There’s a colossal amount of buzz surrounding the Metaverse in today’s online culture. But what is it, and what does it mean for the music industry?
Our lives have significantly altered to a “digital” and “connected” life online over the last decade. This has been accelerated by the ongoing global epidemic, which has kept people from leaving their homes, and Facebook’s recent rebranding to Meta is adding to the flames. The Metaverse, with its purpose of fusing our physical world with our digital life, could revolutionise how we live many areas of our lives. So, what does the Metaverse portend for music’s future?
It was difficult for everyone when the Pandemic put the world on lockdown; freedom to enjoy daily life was limited to the confines of the couch. It was incredibly difficult for entertainers who relied on live events for a profession and to promote their music to make a living. As a result, both the artists and their fans were pushed to seek out new ways to communicate with their audience and generate cash. It was straightforward for some parts of the entertainment industry: when the casinos in Las Vegas closed, people could go online to play casino games, and instead of going to the movies, they could watch nearly any show on Netflix or Hulu. It was not so easy for musicians and their fans, however. While there were a number of virtual “pre-recorded” performances available, they do not compare to the atmosphere and experience of attending a live event — nor do they justify the cost.
We don’t know what the Metaverse will become, but it promises to be both a virtual environment and a way to connect the digital and physical worlds through a glass-like gadget that could eventually replace the smartphone. For the time being, we can envisage a virtual world in which you could go shopping, play a game, or watch a performance with your friends from all over the world without ever leaving your home. Your digital life is the metaverse, which is a technological transformation in the way people socialise, connect, and experience life.
Music in the Metaverse
Countless artists have conducted “quarantine concerts” on sites like Facebook and YouTube in the previous two years, but most have failed to maintain spectators’ attention. As a result, artists and event planners were compelled to “create” attractive performance experiences from the ground up, yielding a peek of how the actual world might interact with Metaverse music performances. Travis Scott held a massively popular event in the free-to-play shooter game Fortnite that drew millions of people, French electronica legend Jean-Michel Jarre has performed in virtual reality, Minecraft hosted a festival called Blockely, and Tomorrowland, the world’s largest annual EDM festival, held its 2020 edition in a bespoke digital world that (paying) attendees could access on their computers – or through their VR headsets.
Second-Life was one of the first to introduce the concept of a digital life, and its developers, Linden-Lab, were working on Project Sansar, which aimed to be a full-fledged metaverse. They envisioned it as a fully immersive, VR-only virtual world, similar to Second Life but considerably larger, better, and more elaborate. They chose to focus on their existing metaverse, Second Life, which has over 900,000 active users today, rather than abandoning the project before it was ready. They sold Project Sansar to Wookey Technologies, who turned it into a virtual reality-based live event platform.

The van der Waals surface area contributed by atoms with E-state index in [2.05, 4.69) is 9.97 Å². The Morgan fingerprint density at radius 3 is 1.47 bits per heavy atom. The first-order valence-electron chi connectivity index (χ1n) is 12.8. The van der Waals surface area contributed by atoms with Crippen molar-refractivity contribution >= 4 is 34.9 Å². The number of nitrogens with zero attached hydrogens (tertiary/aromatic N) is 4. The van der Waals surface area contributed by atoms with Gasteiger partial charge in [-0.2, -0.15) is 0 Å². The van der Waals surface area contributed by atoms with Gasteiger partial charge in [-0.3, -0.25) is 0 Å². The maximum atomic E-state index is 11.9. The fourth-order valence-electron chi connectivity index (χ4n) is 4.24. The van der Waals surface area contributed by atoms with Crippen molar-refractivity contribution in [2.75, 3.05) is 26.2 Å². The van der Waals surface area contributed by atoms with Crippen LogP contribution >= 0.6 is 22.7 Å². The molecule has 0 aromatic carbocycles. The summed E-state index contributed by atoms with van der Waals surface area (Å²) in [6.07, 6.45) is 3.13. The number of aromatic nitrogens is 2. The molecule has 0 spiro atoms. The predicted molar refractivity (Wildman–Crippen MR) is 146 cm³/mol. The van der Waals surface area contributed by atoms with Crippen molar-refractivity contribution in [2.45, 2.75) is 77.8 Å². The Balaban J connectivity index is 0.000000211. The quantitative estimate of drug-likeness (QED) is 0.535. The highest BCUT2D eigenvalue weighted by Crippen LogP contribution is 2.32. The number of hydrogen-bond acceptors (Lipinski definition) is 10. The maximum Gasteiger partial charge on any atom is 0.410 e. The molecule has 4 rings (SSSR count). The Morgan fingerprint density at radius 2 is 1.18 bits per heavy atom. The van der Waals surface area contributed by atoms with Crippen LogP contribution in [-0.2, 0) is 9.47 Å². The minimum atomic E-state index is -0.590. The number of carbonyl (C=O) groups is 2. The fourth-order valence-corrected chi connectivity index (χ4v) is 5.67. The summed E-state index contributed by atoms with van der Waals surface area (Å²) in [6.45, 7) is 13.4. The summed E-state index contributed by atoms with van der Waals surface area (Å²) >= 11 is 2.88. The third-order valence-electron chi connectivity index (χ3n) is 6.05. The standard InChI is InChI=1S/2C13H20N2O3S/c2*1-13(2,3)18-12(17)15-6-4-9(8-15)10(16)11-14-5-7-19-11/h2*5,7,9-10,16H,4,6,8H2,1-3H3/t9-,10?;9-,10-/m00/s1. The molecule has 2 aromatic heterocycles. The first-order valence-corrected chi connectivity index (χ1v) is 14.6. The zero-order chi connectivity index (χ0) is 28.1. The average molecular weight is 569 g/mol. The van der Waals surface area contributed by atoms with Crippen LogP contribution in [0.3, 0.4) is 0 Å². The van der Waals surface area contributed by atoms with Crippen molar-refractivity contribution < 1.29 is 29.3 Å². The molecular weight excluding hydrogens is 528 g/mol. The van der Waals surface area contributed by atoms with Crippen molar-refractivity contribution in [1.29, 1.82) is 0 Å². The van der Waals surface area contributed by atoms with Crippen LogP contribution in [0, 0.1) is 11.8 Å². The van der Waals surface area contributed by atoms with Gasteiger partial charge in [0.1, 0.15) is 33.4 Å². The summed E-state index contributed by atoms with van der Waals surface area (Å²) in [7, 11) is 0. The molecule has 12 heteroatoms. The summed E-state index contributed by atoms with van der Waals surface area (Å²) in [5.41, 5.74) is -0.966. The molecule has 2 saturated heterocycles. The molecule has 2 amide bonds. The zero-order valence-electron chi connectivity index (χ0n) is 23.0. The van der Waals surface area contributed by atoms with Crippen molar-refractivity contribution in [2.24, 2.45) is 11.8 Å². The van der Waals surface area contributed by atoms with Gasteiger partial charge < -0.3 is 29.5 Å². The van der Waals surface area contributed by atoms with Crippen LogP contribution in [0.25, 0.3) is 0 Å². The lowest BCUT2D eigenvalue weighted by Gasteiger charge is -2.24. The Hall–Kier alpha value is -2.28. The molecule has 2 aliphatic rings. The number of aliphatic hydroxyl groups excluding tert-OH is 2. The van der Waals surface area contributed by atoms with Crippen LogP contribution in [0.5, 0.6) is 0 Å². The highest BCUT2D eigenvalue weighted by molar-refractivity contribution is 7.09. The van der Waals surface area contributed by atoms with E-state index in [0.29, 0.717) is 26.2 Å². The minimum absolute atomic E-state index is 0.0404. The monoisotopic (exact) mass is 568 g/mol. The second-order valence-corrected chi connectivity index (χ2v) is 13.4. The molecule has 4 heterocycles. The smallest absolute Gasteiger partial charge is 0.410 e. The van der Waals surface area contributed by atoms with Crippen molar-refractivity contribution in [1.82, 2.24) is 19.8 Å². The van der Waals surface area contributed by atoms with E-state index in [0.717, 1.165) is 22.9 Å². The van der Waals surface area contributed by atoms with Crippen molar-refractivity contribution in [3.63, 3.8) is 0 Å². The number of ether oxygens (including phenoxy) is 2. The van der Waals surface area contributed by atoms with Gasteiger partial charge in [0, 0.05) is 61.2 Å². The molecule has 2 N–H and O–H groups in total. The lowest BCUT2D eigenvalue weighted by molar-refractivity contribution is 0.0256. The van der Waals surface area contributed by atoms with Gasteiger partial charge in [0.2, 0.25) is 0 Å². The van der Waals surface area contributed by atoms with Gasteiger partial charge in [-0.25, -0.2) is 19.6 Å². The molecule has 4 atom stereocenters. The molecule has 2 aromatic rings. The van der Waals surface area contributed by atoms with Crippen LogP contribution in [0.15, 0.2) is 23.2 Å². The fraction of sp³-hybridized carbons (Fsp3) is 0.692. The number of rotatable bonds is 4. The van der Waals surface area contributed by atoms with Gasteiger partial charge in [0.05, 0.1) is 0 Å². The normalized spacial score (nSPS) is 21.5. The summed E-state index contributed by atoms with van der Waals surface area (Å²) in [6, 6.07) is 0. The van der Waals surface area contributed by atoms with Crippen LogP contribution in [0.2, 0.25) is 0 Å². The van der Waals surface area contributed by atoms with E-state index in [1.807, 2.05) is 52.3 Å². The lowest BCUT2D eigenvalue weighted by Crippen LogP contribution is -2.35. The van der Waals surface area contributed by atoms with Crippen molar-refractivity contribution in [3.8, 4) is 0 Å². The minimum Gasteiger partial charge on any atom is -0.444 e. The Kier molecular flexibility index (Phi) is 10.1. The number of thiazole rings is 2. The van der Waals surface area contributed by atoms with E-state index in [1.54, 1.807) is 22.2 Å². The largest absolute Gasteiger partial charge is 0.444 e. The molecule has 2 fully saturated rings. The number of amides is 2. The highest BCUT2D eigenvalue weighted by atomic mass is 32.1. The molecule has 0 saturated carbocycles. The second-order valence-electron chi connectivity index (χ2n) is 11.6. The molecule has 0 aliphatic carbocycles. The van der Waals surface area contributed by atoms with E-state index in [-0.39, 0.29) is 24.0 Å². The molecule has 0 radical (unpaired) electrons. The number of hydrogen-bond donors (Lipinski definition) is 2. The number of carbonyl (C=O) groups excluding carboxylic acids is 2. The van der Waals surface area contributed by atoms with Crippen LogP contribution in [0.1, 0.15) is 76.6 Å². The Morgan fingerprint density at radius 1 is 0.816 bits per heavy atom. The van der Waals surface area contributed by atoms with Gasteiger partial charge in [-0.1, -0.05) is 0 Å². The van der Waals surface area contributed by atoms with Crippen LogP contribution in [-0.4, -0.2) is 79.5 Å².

Sansar now provides everything from emotes and personalised avatars to events ranging from watch parties and movie screenings to DJ mixes and virtual (reality) concerts to its members. Spinnin’ Records, Pioneer DJ, Roddenberry Entertainment, Intel, and eSports brand Fnatic are among its partners. These virtual shows were significantly more fascinating, immersing viewers in a new universe rather than simply reminding them of their surroundings. These emerging “metaverses” may just give the new platform that the music and live entertainment industries are seeking for as they continue to look for digital alternatives to in-person events.
Because VR technology has yet to be widely adopted by the general public, only a tiny number of people will have had a true understanding of how these experiences work. With Facebook’s “Meta” and many other rising players in the sector developing innovative uses for VR headsets, a significant increase in the next years isn’t ruled out. Even when the pandemic is over, there will be people who would love to see a show, a screening, or an open-air performance but are unable to do so due to financial or logistical constraints. Metaverses will allow users to be more immersed in the experience than even the most high-definition live TV broadcast can provide.
A metaverse (not the metaverse, mind you; we’re still waiting to see what Meta’s future VR/AR social network has in store for us) might be just what the music industry needs. Fans will be able to show off their collections in the same way they did with records, as well as engage in physical events digitally, possibly even half a world away, in some degree of “in-person.” While the overall experience is still a long way from being a realistic substitute for being there at a concert or party, we are still at the early stages of its development, so we can expect it to improve in the future.